For example, the possibility exists that one site was a specialized food production area; it remains unknown if the occupants were farmers, herders or involved in a variety of activities. Similarly, another site may be a specialized elite compound. Evidence of food processing in rooms located at the bottom of the mound and storage jars in the center of the building, indicate that the elite may have fulfilled more than one function or specific individuals had access to certain areas of the building for food processing.
In addition, the elite and farmers were dependant on each other. The theory is if one of these sites produced food daily for the other, elites most likely had the means to ensure that food supplies were provided. Thus, it can be supposed, notes Dionne (2002) that the elite power was based on a redistribution system and exchanged services or resources against food. That is, the relationship between both sites went beyond hierarchical facts. Dionne (2002) believes, based on botanical evidence, that at least two social groups were living at Huancaco. One site was more than likely occupied by a specialized elite, but was also engaged in a variety of activities, perhaps feasting, confirmed by the presence of storage jars, hearths, evidence of food processing, and trash deposits. The other site most likely served as a working area to farmers and herders. However, it remains unclear if they actually produced food for the elite. It still remains to be determined is the nature of the relationship between the sites.
The extensive knowledge of the Inca may shed some light on the polity of earlier states, such as Huancaco and Moche. DeMarrais, Castillo and Earle (1996) studied the varying forms of power and how they equate to the Inka. Social power is the capacity to control and manage the labor and activities of a group to gain access to the benefits of social action. Throughout history, rulers and chiefs have used economic, political, military, and ideological power as a means to attain their goals. The choice of one strategy over another greatly impacts social evolution, since such choices reflect the historical circumstances and the objectives of the groups and greatly differ in cost, efficiency and sustainability. Military control is effective in the short run, where control over the means of destruction is possible, but warfare is a costly and unstable way of establishing power relationships. Economic control consists of land tenure systems and property rights that permit direct control over production and exchange. However, economic control is difficult except in an insular setting in which control of the seaways provides similar opportunities for elites to limit access to goods and resources. In other situations, strategic control of ideology contributes to the centralization and consolidation of political power.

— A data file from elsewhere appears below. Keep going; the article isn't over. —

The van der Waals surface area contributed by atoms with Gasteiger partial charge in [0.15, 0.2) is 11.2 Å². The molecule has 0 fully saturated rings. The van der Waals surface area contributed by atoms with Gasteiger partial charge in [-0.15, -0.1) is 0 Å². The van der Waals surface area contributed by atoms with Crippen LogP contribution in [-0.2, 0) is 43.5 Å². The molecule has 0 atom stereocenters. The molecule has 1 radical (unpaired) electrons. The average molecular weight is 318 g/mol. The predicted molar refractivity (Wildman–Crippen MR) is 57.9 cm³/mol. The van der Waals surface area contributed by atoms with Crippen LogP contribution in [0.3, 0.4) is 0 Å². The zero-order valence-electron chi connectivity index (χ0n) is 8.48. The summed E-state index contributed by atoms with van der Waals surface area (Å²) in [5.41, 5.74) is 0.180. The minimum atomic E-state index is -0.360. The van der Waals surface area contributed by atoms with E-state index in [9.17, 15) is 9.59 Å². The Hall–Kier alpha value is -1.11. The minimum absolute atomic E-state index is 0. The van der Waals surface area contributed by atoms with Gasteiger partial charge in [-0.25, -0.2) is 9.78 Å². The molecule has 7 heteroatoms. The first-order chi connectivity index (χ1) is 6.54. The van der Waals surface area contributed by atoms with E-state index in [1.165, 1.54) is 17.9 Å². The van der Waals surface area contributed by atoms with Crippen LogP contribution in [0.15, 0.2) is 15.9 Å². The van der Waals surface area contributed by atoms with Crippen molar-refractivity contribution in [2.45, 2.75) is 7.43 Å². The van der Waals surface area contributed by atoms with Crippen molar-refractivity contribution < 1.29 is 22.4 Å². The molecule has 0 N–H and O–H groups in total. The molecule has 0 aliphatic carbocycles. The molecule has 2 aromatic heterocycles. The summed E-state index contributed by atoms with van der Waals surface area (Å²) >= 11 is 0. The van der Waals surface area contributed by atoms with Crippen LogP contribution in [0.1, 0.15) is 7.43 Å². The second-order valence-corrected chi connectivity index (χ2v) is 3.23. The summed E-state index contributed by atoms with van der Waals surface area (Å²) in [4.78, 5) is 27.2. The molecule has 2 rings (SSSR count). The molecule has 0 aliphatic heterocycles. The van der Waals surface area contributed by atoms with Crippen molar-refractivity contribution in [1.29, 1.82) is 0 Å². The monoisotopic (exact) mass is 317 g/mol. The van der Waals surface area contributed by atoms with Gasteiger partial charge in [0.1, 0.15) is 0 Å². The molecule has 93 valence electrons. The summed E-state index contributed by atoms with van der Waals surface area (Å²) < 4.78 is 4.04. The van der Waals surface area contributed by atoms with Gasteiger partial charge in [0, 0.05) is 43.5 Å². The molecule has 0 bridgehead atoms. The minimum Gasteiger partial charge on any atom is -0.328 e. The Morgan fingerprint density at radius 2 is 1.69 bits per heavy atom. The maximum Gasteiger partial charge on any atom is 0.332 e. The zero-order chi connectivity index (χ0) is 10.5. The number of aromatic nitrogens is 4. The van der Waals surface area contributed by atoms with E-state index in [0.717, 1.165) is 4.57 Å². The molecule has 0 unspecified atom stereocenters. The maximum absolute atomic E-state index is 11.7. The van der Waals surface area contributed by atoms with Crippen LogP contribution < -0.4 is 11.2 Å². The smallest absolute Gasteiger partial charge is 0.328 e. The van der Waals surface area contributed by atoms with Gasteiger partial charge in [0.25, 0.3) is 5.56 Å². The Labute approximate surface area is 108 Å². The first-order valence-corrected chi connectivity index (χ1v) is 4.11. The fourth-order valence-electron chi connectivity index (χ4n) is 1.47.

Inka feasts were the most direct element of the relationship between the state and subjects, and rituals materialized the power and wealth of the state on a grand scale. After conquering new territory, the state alienated all agricultural lands militarily and symbolically and reallocated them to a kin-based corporate group in granting land rights back to the community, the Inkas legitimated their rights to labor service. In reality, however, the state did not interfere with traditional land tenure practices, and the subsistence and welfare of its members remained the kin-groups' responsibility. Subjects tilled agricultural lands set aside for state use and worked newly defined state lands. Other crews formed the military, built facilities, temples, and storehouses, and constructed roads that tied the Inka centers together. In return for these services, the state hosted work parties, providing workers with food and maize beer. Excavations at Huanuco Pampa suggest that state hospitality took place on a massive scale (Morris and Thompson 1985). This Inka center, although located a distance away from agricultural lands and local population centers, contained many storehouses with abundant foodstuffs. Central to Huanuco Pampa was a main plaza where feasts were described by early Spanish chroniclers. In the plaza's excavated assemblage, the high-necked Inka liquid-storage vessel probably used to serve the beer in public ceremonies.